I don't know about you guys, but about 95% of the time I waste on Facebook is spent looking through my own photos. Maybe it's because I'm slightly narcissistic--I like my stuff the best. Or perhaps it's because I'm very sentimental--I love my little ones' snotty baby pictures, and I am only partially embarrassed by the lingering evidence of my college days and bachelorette party.
In addition, I am probably one of the last people I know to keep honest-to-goodness photo albums in my living room, which I look at on a semi-regular basis with my kids and visiting family members. (Further proof that I have not fully latched on to the digital technology of my day.)
So with that in mind, it should come as no real surprise that I reread my own blogs. Again, narcissism or nostalgia...you decide.
As I was sorting through them, I happened upon this gem that I had written right before my husband deployed. Of course, reading it made me extra appreciative of the friends that have stuck with me through all of my flakiness. But I surprised myself when I realized that most of that post read with a heavy guilt that I just don't feel anymore. Do I feel sad when I don't get to spend time with my friends? Of course! Do I miss them? Like crazy! Do I feel guilty? Not even a little bit.
I am a wife and a mom first. Then I am a friend. It took me a while to finally see that. (I guess that's called growing up.)
Of course, none of the former statements mean that I don't need my friends. Oh, how I do need them.
Our last duty station was a horrible time for me. I was just not my fabulous self. (I don't reread those blogs because they still make me sad, so I won't make you do it either.) Making friends was both difficult and awkward. I was very fortunate to have had that year of quality time with my husband, but I was jealous that he was making friends in class and I was solely dependent on him to meet my need for adult companionship. Try though he did, he couldn't fill the void. After all, he is a dude and his capability of producing quality girl talk was extremely lacking (as was his capacity to tolerate it.)
I am determined to not relive that saga in our new home, and that is forcing me to step a bit outside of my flaky comfort zone. For one thing, I would rather be in a large crowd where people are slowly drawn to my subtle awesomeness, but that avenue has yet to present itself here. So I have to do things like go up to strangers and talk to people to make them like me. It would seem like a person who holds a communications degree would be good at that, but as it turns out, I am so very not...
However, my husband's work schedule is more demanding here--making it all the more important for me to "pimp my friendship out" the way that only military wives can.
For anyone who has no idea what that means, it looks a lot like this:
You have kids? I have kids!!!! Wanna have our kids play together?
You like to run? I like to run!!!! Wanna meet for a run?
You like coffee? I like coffee!!!! Wanna grab a cup of coffee?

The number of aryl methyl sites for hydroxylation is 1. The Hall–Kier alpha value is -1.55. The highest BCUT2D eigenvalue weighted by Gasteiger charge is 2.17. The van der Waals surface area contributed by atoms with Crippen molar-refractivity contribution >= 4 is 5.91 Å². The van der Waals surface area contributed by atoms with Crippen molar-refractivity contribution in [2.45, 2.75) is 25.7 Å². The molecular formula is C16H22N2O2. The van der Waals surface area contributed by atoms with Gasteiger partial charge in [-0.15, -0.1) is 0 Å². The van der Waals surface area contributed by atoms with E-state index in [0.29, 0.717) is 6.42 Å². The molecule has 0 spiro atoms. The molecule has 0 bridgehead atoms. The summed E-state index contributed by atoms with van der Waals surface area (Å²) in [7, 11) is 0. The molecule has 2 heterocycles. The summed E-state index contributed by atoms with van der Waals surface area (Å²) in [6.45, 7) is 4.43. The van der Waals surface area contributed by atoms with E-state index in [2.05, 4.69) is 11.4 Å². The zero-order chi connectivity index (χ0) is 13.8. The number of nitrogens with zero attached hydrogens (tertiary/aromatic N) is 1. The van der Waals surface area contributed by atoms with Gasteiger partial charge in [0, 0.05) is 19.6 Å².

You like wine? We will be best friends foreverrrr!!!!
Quite frankly, I feel a lot like this guy as I'm doing it:
They are frivolous starting points to be sure, but sometimes I get lucky and true bonds are formed. And these friendships stick because the other people in them realize at some point that they are friends with a flake.
Sometimes I will meet you out, but usually I would rather you meet me in. I'm lazy, I'm cheap, and I don't like to drive in the dark. My kids make me tired early, babysitters are expensive, and I live in a house that already has a bar in it. I will talk about my kids a lot. I will bring my kids with me most of the time, or you will have to meet me during their scheduled childcare hours. I don't call. I don't text. I hardly ever initiate any kind of meeting.
It actually takes a non-flake to make our friendship work...or a dude, because boys don't need constant interaction to validate their friendships. I realize that sounds extremely one-sided. I also realize that by those standards I should not have the amazing friends that I do, which makes my friendships that much sweeter to me.
Have you ever felt like you wasted an entire day before you even had lunch? That was me today. I spent three hours of paid childcare looking at my own pictures on Facebook and fussing over this blog, and at the end of it I realized that my blogs don't matter to me as much as my friendships. Thursday afternoons would be better spent over a play date, or a run, or coffee, or--when I FINALLY get to Europe--a glass of wine. I will probably always be a flake in some respects, and I'm sorry I'm not sorry for that. But I will be a flake who tries harder now, so you will forgive me.
So in case I have flaked on it lately and forgot to mention, I do love you, my dear friends. Get ready for me to bug you a little bit more often. Now please get on Facebook and post some new stuff for me to look at, because it is getting pretty boring ;)